A total of 35 ophthalmology residents were included in the questionnaire validation process. The translated questionnaire had a strong internal consistency (α = 0.82), and a good agreement with strong correlation in the overall confidence on the fundoscopy technique question (R = 0.83, κ = 0.61, p < 0.01) and optic disc margins question (R = 0.74, κ = 0.64, p < 0.01). Cup-to-disc ratio (R = 0.78, κ = 0.51, p < 0.01) and macula (R = 0.80, κ = 0.53, p < 0.01) questions had a moderate agreement with strong correlation [Table 1].

Table 1 Validation tests of the translated questionnaire. Test-retest reliability showed a strong correlation, and inter-rater reliability showed a good agreement in the fundoscopy technique and optic disc margins questions, and a moderate agreement in the cup-to-disc ratio and macular evaluation question. Internal consistency was α = 0.82

One-month assessment

A total of 167 MS were included: 94 in the control group, 38 in the CO group and 35 in the PO group; baseline characteristics are depicted in Table 2. Students’ self-confidence score in the fundoscopy technique question was 2.46 ± 0.87 vs. 2.97 ± 1.03 vs. 3.57 ± 0.65 (p < 0.01), cup-to-disc ratio score was 1.46 ± 0.81 vs. 2.32 ± 0.87 vs. 3.09 ± 0.75 (p < 0.01), optic disc margins score was 2.01 ± 0.97 vs. 2.71 ± 0.96 vs. 3.26 ± 0.85 (p < 0.01) and macula score 2.02 ± 0.89 vs. 2.89 ± 1.08 vs. 3.43 ± 1.12 (p < 0.01) comparing control group, CO group and PO group, respectively [Table 3] The PO group was superior to the control group in all the 4 question (p < 0.01) and to the CO group in the fundoscopy technique (p = 0.02) and cup-to-disc ratio (p = 0.01) questions, but not in the optic disc (p = 0.13) and macula evaluations (p = 0.22) questions [Table 4]. Also, CO group had a higher score in all the 4 questions (question 1, p = 0.01; question 2, p < 0.01; question 3, p = 0.01; and question 4, p < 0.01) compared to the control group.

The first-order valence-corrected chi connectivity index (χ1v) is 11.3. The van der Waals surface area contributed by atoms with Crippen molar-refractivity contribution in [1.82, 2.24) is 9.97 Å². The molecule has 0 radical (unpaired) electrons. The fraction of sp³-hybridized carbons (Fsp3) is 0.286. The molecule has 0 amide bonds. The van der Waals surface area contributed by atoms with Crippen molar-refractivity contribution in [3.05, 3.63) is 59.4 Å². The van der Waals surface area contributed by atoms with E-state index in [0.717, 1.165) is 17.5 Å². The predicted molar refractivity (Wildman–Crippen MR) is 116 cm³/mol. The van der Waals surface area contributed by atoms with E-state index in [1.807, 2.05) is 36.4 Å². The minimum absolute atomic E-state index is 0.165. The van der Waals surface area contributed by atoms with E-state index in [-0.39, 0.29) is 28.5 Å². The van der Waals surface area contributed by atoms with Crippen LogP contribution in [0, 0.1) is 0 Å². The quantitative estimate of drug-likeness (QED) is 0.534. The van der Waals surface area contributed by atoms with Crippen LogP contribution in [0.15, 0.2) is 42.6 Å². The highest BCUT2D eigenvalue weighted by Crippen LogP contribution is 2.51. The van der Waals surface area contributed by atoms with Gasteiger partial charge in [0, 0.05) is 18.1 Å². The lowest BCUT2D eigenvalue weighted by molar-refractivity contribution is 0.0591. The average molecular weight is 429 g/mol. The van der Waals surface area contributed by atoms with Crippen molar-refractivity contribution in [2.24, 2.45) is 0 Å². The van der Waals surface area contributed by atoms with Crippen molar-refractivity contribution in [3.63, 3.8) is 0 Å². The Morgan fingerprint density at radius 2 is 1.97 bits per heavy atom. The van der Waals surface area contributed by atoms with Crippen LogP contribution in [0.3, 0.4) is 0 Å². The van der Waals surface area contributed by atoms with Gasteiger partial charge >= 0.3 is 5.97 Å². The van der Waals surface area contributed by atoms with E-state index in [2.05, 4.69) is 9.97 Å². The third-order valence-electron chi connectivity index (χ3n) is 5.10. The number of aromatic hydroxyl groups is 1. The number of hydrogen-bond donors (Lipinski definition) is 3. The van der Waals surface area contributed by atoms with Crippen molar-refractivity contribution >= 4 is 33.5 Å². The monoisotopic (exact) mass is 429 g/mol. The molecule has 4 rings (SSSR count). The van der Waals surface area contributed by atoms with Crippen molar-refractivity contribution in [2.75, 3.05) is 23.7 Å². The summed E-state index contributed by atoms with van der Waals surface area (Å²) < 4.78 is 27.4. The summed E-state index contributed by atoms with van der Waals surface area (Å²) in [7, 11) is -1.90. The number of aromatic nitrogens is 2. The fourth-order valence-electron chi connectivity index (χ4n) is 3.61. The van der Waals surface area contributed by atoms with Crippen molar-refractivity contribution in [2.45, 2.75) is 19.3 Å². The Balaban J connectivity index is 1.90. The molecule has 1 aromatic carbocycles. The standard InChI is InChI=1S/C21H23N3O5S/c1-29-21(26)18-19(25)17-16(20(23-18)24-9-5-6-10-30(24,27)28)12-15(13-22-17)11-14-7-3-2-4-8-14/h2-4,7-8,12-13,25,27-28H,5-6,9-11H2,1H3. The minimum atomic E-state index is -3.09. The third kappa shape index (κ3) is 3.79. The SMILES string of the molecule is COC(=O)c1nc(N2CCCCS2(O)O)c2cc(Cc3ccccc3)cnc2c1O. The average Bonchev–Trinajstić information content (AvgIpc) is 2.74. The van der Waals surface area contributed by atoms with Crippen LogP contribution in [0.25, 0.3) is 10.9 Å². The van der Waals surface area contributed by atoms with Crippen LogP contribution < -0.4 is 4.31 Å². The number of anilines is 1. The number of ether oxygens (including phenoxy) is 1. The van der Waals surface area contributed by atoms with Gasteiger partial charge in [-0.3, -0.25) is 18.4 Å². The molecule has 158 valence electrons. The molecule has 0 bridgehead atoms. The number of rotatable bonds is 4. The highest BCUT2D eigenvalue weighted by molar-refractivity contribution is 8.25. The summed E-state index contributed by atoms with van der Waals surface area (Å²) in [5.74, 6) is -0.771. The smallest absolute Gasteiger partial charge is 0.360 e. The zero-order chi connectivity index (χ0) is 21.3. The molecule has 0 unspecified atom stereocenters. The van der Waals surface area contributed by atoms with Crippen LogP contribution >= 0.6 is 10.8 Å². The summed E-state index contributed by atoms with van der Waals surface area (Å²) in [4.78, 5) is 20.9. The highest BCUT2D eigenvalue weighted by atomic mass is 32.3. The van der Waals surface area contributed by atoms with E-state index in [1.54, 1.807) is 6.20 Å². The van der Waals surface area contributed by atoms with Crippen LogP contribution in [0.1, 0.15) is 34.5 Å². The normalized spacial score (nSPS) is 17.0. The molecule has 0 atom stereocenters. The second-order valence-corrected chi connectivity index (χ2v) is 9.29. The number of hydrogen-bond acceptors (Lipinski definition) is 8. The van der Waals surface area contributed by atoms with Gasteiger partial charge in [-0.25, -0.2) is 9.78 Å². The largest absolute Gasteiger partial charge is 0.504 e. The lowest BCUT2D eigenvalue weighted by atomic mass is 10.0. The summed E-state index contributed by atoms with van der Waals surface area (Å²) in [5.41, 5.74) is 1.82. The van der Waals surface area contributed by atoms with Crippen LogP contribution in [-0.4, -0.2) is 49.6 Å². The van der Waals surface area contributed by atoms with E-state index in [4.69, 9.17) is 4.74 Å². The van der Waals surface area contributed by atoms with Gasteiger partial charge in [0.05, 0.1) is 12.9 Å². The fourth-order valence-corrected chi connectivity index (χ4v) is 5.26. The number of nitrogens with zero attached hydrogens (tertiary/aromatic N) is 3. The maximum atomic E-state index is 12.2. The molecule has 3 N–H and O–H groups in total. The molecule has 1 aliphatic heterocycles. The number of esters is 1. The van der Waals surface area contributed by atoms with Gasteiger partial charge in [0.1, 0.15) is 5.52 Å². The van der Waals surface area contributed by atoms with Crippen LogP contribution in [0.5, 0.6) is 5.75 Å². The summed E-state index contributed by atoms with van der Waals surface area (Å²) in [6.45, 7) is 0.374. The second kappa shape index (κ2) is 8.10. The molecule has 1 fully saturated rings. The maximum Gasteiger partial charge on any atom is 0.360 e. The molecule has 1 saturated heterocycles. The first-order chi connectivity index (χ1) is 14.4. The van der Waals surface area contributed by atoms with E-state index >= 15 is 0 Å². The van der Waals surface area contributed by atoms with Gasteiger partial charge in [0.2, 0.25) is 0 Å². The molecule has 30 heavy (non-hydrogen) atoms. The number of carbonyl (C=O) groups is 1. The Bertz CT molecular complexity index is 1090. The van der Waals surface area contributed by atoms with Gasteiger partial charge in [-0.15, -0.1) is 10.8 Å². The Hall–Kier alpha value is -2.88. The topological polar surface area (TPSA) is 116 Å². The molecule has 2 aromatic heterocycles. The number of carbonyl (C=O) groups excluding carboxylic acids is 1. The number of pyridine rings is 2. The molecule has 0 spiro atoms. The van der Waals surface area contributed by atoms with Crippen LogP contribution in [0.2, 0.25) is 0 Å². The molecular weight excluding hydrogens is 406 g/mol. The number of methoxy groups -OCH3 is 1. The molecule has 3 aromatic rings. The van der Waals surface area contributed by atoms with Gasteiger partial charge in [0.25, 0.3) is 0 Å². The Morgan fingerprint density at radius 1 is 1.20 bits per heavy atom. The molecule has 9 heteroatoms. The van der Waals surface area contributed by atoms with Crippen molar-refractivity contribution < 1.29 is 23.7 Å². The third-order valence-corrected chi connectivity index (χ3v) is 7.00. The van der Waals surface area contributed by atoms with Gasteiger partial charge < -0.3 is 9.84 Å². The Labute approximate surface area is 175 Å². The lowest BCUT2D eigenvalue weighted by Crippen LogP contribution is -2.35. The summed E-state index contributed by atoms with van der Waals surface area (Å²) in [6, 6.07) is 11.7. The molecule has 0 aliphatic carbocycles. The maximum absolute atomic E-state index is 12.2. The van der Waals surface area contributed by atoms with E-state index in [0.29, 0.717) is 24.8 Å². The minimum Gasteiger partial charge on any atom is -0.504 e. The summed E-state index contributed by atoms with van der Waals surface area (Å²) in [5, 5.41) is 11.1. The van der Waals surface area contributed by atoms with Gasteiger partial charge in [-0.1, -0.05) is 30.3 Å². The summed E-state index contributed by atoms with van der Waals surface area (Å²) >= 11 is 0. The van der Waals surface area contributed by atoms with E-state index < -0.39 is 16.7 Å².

Table 2 Baseline characteristics of the groups. Values are presented as mean ± standard deviation. P-value was calculated with *ANOVA (age) and qui-square (gender)
Table 3 One-month score of the 3 groups in each question. Values are presented as mean ± standard deviation. The PanOptic group was superior compared to the other groups. Kruskal-Wallis test was used to compare the groups